In general, customers are willing to pay a premium for a product that meets their needs more specifically than does a competing product. Thus marketers who successfully carry out market segmentation and adapt their products to the needs of one or more smaller segments stand to gain in terms of increased profit margins and reduced competitive pressures. There are several important reasons why market segmentation needs to be done carefully. Some of the reasons are outlined below.
Better matching of customer needs – Customer needs differ. Creating separate offers for each segment makes sense and provides customers with a better solution.
Enhanced profits for business – Customers have different disposable income. They are, therefore, different in how sensitive they are to price. By segmenting markets, businesses can raise average prices and subsequently enhance profits.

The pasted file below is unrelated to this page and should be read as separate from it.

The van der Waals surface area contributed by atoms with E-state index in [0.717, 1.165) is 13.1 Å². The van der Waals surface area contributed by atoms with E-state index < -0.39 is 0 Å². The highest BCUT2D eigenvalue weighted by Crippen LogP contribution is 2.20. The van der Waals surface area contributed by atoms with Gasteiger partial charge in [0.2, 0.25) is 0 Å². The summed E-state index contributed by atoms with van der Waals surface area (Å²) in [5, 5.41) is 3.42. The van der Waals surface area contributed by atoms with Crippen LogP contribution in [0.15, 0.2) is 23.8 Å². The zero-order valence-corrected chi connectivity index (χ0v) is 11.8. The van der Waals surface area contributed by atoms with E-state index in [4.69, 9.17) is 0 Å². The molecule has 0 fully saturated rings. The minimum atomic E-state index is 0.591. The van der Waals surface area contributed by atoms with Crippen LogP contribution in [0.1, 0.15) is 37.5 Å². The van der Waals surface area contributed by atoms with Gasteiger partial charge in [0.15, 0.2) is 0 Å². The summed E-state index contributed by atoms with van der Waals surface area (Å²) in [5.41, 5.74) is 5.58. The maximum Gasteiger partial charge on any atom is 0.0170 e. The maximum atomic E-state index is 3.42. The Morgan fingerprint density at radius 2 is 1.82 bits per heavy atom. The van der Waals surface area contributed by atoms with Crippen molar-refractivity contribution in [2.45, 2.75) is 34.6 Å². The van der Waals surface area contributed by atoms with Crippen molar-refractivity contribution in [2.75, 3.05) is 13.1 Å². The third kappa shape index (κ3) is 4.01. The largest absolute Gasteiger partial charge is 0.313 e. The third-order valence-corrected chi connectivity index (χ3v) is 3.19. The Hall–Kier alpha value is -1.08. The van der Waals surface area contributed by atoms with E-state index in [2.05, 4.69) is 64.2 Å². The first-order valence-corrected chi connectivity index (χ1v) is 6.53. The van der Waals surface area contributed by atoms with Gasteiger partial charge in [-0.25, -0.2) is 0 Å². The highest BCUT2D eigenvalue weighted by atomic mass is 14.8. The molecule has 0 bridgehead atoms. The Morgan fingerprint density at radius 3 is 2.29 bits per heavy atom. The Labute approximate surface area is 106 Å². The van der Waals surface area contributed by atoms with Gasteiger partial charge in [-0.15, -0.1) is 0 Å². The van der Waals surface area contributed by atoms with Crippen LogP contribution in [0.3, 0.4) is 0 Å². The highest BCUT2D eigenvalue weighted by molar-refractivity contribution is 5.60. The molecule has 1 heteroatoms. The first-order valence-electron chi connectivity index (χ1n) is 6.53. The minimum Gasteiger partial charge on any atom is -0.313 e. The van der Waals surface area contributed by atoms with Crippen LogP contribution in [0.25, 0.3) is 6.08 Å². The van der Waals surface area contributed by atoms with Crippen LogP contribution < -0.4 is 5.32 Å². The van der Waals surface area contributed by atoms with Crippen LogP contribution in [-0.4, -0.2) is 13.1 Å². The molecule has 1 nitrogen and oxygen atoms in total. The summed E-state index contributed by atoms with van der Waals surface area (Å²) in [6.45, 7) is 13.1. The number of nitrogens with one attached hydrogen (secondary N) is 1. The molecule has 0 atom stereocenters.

Better opportunities for growth – Market segmentation can build sales. For example, customers can be encouraged to “trade-up” after being introduced to a particular product with an introductory, lower-priced product
Retain more customers – Customer circumstances change, for example they grow older, form families, change jobs or get promoted, change their buying patterns. By marketing products that appeal to customers at different stages of their life (“life-cycle”), a business can retain customers who might otherwise switch to competing products and brands
(1) the key customers are missed and
(2) the cost of communicating to customers becomes too high / unprofitable. By segmenting markets, the target customer can be reached more often and at lower cost
Gain share of the market segment – Unless a business has a strong or leading share of a market, it is unlikely to be maximizing its profitability. Minor brands suffer from lack of scale economies in production and marketing, pressures from distributors and limited space on the shelves.